26. Jesse says:

    If Mr. Robert’s suggestion is that the doctor recommended surgery to bolster his/her bottom line that a little far fetched in my opinion.

    I am not a doctor, but in my view risk is not completely on the patient when it comes to surgery. There is also risk exposure with performing surgery to the doctor. Something can go wrong during any surgical procedure and if the surgery is ill-advised, then the doctor is looking at a lawsuit at the very least and possibly even having their license to practice medicine taken away. They have reasoning to not recommend surgery too in my book.

    The reasoning for the surgery is a little slim, but the Mr. Roberts can always go back to the surgeon and ask for more clarificiation or seek a second opinion by someone who is more willing to take the time to back his/her diagnosis.

  27. mizmoose says:

    This is a common problem. Doctors think they’ve read studies that claim that X is best treated with Y, and either they haven’t, or they’ve read ONE somewhere.

    Worse is when published studies (in peer-reviewed journals!) quote “facts” that are unproven or come from a flawed or since-retracted study. Then this study is quoted in another study… and so it snowballs.

    This is how you get things like 13 yr olds getting gastric bypass surgery. (There’s no proof that the surgery works — on anyone. There’s NO 10-year post-surgical data that says patients keep the weight off. There’s ONE study that claims to be long-term but only a small fraction of the patients in the study were more than 2 years past the surgery date.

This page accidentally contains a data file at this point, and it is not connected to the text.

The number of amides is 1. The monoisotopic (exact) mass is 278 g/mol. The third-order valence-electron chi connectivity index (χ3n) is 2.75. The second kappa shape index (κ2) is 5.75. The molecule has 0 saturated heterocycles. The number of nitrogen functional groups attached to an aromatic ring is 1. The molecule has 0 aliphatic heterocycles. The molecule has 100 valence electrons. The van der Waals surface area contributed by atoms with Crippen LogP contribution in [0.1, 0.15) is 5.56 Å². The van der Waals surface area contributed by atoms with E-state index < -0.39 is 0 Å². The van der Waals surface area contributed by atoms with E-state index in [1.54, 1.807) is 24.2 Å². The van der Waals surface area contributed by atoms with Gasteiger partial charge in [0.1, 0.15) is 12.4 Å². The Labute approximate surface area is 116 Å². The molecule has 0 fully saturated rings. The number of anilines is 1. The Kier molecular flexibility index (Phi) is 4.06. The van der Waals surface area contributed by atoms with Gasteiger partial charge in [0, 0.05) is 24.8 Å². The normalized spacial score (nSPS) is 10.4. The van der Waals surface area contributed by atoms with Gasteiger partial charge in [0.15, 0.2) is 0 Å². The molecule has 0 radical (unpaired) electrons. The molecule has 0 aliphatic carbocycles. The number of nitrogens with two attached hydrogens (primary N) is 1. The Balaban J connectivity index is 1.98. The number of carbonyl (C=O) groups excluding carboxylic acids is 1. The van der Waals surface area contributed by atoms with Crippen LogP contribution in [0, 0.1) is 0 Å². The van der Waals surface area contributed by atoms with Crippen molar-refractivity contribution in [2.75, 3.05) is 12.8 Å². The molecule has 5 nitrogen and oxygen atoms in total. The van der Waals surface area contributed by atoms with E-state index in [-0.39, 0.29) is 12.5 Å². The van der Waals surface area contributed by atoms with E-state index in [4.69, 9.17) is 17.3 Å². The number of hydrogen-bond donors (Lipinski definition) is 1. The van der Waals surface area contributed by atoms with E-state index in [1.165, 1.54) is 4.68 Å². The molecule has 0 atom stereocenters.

And Weight Loss Surgery doctors constantly use this study as “proof” that the surgery works long-term.)

  28. splsplinter24 says:

    Surgery is a very common and effective treatment for hernias. ALL surgeries have inherent risk. Hernia operations tend to be the most common and safe.

    And, as always, I ask…who has the most informed opinion in this case: a patient with google, or a doctor with a medical education?

  29. MrMold says:

    What a newbie. Most of the studies done on surgery were completed when paper was the medium. Google is great for stuff after the 1990s but not as good as a library for anything before then.

    Surgeons will operate if the patient persists. All that plasticizing of Hollywood and Florida would not take place without persistent patients.

    Seth has confused knowledge of psychology with medical knowledge. Simply put, one should not assume expertise unless one actually has it. And, I really don’t feel comfortable with a diet book author’s scientific credentials.

  30. junip says:

    This reminds me of the time I got a new dentist and needed a filling put in. After finding out all the stuff about metal fillings being bad and that more of your tooth has to be drilled away to put them in, I asked the dentist why he thought metal fillings were better than the amalgam ones that look like your normal tooth. He said that the amalgam ones often crack and fall out. Already having one of those fillings in my mouth for some time with no problems, I took his response as really meaning “I don’t know how to put the amalgam ones in correctly, so I always suggest metal.” He had also seemed kind of pissed I’d even questioned him.

    Needless to say I went to a different dentist who didn’t see a problem with the more natural looking fillings.

    Oh, and that time that a doctor wrote me a prescription for hives before I even had time to finish my sentence about what was happening. She said as she was handing me the prescription “We don’t know why this works, but it does.” That one went in the trash, and I cancelled my follow-up appt.

    Just because they’re doctors, doesn’t mean they’re right.

  31. simplekismet says:

    I think it’s really great that Seth’s attempting to do his research, but Google won’t work for this kind of thing. You need to go to a university or library so you can have access to something like PubMed. Since most people don’t have access to those things… get a second (or third, or fourth) opinion, and don’t go into surgery until you have a surgeon you’re comfortable with who makes you feel comfortable with the surgery.